I found the above results upon completion disappointingly wimpy, then tried the same steps in tightly twisted and slightly thicker cotton, achieved better results, but was still not happy. That set me thinking about an alternative way to produce a similar fabric with changes in needle arrangements. The full series of swatches is seen below. The yellow is knit in a 2/8 wool, the beige in the same weight cotton as the white on the right. All swatches were knit on the same tension, for the same number of rows.

The adjustments on the original pattern are as follows. At half-pitch begin as above with zig zag to left, 2 circular rows, knit back to right. Set pitch to P, transfer between beds

knit back to the opposite side, transfer each of the side stitches on the top bed onto the center needle in each group,

bring those needles out to hold for easier knitting on the next pass knit one row back to the right,  making sure stitches have knit off properly. When you have returned to the right side, set the carriage to tuck from right to left only (left tuck button), RC000loops will be formed on the center needles as they would have been formed over the needles as if holding was in use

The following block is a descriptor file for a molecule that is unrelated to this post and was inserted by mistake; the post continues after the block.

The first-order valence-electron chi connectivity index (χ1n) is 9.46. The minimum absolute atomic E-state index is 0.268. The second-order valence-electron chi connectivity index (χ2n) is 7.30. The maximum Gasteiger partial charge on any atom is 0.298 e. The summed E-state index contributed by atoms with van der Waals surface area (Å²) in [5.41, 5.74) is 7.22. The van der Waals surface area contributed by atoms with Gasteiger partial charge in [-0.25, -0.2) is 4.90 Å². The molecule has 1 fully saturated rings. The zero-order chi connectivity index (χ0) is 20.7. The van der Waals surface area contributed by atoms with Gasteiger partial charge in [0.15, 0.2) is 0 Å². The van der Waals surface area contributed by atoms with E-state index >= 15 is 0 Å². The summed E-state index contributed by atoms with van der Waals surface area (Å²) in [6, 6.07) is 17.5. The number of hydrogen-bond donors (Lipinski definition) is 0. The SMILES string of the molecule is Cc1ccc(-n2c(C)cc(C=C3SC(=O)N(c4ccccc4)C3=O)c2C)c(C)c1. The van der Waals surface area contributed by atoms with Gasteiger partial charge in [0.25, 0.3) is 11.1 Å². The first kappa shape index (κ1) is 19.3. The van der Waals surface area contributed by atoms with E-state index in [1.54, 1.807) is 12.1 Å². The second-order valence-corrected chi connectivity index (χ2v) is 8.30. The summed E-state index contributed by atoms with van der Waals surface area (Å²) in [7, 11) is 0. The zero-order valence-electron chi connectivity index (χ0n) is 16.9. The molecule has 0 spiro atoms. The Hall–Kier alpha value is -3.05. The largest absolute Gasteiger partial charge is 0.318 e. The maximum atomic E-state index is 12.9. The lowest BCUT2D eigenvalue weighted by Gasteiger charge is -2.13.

when the 20 rows are completed the carriages will once again be on the right,  all stitches will have been knit on the previous row transfer all ribber stitches to top bed, knit 2 rows, bind off. None of my swatches were blocked other than by some tugging, particularly along the bottom edge. The spacing between stitches is narrower because ladders created by single needles left out of work are formed by yarn lengths that are shorter than those that happen when stitches are knit and then in turn dropped. The height of the swatch is also affected, and the half fisherman texture in the wool swatch, in particular, is more evident.

More variations to try in a multiple of 3+1: using either method or a DIY cast on, dropping (yellow) stitches marked with a * at the end, or transferring them to right or left and setting the main bed to tuck in one direction only. When the work is removed from the machine, stretch cast on outwards, then give each “scallop” a really good pull downwards. Steam lightly over the scallops to set them. Variations of the double bed trims may be worked on the single bed as well.